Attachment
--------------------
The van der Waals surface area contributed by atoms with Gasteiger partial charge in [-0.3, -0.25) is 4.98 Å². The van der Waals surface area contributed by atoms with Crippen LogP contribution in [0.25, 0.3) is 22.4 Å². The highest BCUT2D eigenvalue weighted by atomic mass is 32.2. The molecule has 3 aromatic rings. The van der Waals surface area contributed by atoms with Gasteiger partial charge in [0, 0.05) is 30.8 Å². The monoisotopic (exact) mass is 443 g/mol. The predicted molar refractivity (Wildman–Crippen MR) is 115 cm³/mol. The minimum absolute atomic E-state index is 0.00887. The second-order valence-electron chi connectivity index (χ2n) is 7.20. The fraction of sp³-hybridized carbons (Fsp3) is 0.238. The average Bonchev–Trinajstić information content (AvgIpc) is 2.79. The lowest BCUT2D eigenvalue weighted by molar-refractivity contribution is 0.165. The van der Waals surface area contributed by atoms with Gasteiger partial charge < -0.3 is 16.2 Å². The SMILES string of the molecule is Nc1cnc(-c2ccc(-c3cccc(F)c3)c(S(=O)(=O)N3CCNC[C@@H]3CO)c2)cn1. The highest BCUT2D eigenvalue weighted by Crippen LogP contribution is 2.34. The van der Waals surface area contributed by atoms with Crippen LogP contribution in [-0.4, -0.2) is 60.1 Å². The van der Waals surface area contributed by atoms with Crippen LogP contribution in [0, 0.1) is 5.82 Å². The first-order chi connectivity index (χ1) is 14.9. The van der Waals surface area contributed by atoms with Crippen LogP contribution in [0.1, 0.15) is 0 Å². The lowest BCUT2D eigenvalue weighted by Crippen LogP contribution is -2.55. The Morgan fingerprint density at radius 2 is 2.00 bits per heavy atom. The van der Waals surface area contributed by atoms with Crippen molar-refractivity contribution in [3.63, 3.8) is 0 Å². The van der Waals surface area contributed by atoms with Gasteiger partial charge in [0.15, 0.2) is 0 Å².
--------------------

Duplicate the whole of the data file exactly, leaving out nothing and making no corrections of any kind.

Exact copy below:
The van der Waals surface area contributed by atoms with Gasteiger partial charge in [-0.3, -0.25) is 4.98 Å². The van der Waals surface area contributed by atoms with Crippen LogP contribution in [0.25, 0.3) is 22.4 Å². The highest BCUT2D eigenvalue weighted by atomic mass is 32.2. The molecule has 3 aromatic rings. The van der Waals surface area contributed by atoms with Gasteiger partial charge in [0, 0.05) is 30.8 Å². The monoisotopic (exact) mass is 443 g/mol. The predicted molar refractivity (Wildman–Crippen MR) is 115 cm³/mol. The minimum absolute atomic E-state index is 0.00887. The second-order valence-electron chi connectivity index (χ2n) is 7.20. The fraction of sp³-hybridized carbons (Fsp3) is 0.238. The average Bonchev–Trinajstić information content (AvgIpc) is 2.79. The lowest BCUT2D eigenvalue weighted by molar-refractivity contribution is 0.165. The van der Waals surface area contributed by atoms with Gasteiger partial charge < -0.3 is 16.2 Å². The SMILES string of the molecule is Nc1cnc(-c2ccc(-c3cccc(F)c3)c(S(=O)(=O)N3CCNC[C@@H]3CO)c2)cn1. The highest BCUT2D eigenvalue weighted by Crippen LogP contribution is 2.34. The van der Waals surface area contributed by atoms with Crippen LogP contribution in [-0.4, -0.2) is 60.1 Å². The van der Waals surface area contributed by atoms with Crippen LogP contribution in [0, 0.1) is 5.82 Å². The first-order chi connectivity index (χ1) is 14.9. The van der Waals surface area contributed by atoms with Crippen LogP contribution in [0.1, 0.15) is 0 Å². The lowest BCUT2D eigenvalue weighted by Crippen LogP contribution is -2.55. The Morgan fingerprint density at radius 2 is 2.00 bits per heavy atom. The van der Waals surface area contributed by atoms with Crippen molar-refractivity contribution in [3.63, 3.8) is 0 Å². The van der Waals surface area contributed by atoms with Gasteiger partial charge in [0.15, 0.2) is 0 Å².